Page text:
Mr. Cummer became president of the Cummer Lumber Company upon his father’s death in 1909, served as director and vice president of Barnett National Bank, and was a leading member of the Jacksonville Chamber of Commerce. Mrs. Cummer distinguished herself by organizing relief after the fire of 1901 and as a Red Cross volunteer during World War I.
Mrs. Cummer had a keen interest in art, purchasing her first painting in 1906, the beginning of a collection that would eventually number more than sixty works and include Peter Paul Rubens and Winslow Homer. After her husband’s death in 1943, she began collecting more seriously, and expanding her focus from her personal gardens to the development of more parks and green spaces for the community.
When she died on May 25, 1958, Mrs. Cummer’s will established the DeEtte Holden Cummer Museum Foundation and bequeathed the bulk of her estate, including all the works of art, antiques, and the house itself, to the foundation for the creation of an art museum.
The residence did not prove suitable for a museum and architect Harold Saxelbye was chosen to design a new museum building. In 1991 the existing museum building was enlarged with the addition of two galleries on its east side facing the gardens. An adjunct building was purchased in 1990 to house the increasingly important art education center called Art Connections.
The Cummer’s permanent collection now includes more than 5,000 objects, and along with its historic gardens on the St. John’s River, welcomes nearly 150,000 annual visitors.
Mildred Thompson’s Magnetic Fields painting at the Cummer fascinates me. It takes pride of place at the Museum. The institution acquired the 61 ¾ x 95 ½ inch oil on canvas painting in 2019. Thompson painted it in 1991.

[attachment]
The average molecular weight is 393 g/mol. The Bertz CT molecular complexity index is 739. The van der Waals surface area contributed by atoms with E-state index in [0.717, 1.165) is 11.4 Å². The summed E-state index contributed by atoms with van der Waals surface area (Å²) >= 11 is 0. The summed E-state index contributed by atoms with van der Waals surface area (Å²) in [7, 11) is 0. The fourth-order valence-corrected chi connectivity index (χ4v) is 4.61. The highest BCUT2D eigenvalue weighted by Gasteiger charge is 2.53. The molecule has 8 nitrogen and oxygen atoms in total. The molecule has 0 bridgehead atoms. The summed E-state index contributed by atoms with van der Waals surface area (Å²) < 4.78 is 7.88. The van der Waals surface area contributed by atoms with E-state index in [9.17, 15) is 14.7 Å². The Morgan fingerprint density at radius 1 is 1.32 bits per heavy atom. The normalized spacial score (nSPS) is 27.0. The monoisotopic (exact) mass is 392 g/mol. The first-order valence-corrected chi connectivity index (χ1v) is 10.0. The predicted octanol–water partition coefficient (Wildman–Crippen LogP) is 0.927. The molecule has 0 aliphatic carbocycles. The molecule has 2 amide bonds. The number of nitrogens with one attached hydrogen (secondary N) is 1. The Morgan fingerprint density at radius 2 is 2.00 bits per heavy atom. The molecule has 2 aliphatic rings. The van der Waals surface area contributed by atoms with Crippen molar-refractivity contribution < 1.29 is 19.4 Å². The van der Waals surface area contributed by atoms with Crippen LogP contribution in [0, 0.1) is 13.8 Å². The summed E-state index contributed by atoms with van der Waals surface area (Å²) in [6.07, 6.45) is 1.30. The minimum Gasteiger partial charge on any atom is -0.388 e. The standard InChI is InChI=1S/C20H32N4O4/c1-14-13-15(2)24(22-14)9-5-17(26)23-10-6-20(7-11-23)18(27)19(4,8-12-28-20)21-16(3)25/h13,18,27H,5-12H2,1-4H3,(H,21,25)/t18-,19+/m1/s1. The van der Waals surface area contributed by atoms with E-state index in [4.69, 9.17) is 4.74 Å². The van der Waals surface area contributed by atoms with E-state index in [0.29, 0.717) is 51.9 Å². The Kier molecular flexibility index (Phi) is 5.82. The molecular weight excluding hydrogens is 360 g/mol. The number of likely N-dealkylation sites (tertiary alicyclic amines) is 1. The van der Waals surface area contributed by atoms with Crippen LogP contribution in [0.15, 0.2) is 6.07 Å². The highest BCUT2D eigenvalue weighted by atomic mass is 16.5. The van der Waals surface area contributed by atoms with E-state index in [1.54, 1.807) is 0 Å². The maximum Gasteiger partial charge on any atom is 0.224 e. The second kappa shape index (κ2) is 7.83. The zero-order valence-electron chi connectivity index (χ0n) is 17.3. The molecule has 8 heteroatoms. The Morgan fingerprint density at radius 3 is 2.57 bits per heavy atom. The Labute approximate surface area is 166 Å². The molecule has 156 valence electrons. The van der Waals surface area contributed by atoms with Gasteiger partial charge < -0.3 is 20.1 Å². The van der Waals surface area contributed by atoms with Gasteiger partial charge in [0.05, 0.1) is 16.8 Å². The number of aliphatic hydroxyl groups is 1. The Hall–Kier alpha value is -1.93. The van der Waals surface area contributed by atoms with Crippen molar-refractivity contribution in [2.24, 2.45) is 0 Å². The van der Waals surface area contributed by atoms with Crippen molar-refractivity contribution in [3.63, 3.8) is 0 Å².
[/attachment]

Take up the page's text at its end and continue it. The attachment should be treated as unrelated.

I like the painting more each time I see it.
It has presence. “Wall power.”
It absorbs and emanates energy.
The painting bursts. The edges of its canvas can’t contain it. It sends vibrant colors off into the universe.
It puts off light and heat and joy.
I love getting up close to the painting and following Mildred Thompson’s brushstrokes as near as I can, trying to trace her hand on the canvas. Which layers came first? Which colors came first? Were the colors mixed or put straight on? How thick? What was she thinking, what was her state of mind, as she painted this masterpiece of Abstract Expressionism.
Adam Levine, the Director and CEO of the Cummer Museum Jacksonville when the painting was added to the institution’s permanent collection described it thusly:
“It has an exquisite balance to it. The center of the magnetic field is actually off center–it is to the viewer’s left and a little bit higher than the center of the composition, so you think that might skew things, but it actually centers the composition in a dynamic way. What you see are these magnetic fields, these concentric ovals emanating, but cropped by the top of the picture plane, so it creates this sense of the expansion beyond what the viewer is able to see and as a consequence, I think it wraps around the viewer–literally–this magnetic field and pulls you into it in this warm embrace. These bright yellows, these bright reds, punctuated by purple dots and green dots and blue arrows so there are these cool colors that provide contrast and visual interest. These elements together cause you to think, ‘Oh, well, that’s very pleasing,’ at the same you’re thinking, ‘but it’s so interesting’–and there’s no tension between the two.”
I find it fascinating to hear different people discuss paintings they love. Their descriptions will tell you a lot about them.
You’ve heard mine and Levine’s description of Mildred Thompson’s Magnetic Fields, now it’s Andrea Barnwell Brownlee’s turn.
When Brownlee took over directorship of the Cummer Museum in late 2020, one of the questions I asked her when we first met was what she saw in the museum’s Mildred Thompson Magnetic Fields painting. Brownlee played a significant role in helping grow Thompson’s fame curating the exhibition, “Mildred Thompson: The Atlanta Years, 1986 – 2003,” which was on view at the Spelman College Museum of Fine Arts in 2019. Brownlee was also director at the Spelman museum when the show, which featured a Magnetic Fields painting similar to the Cummer’s, was on view there.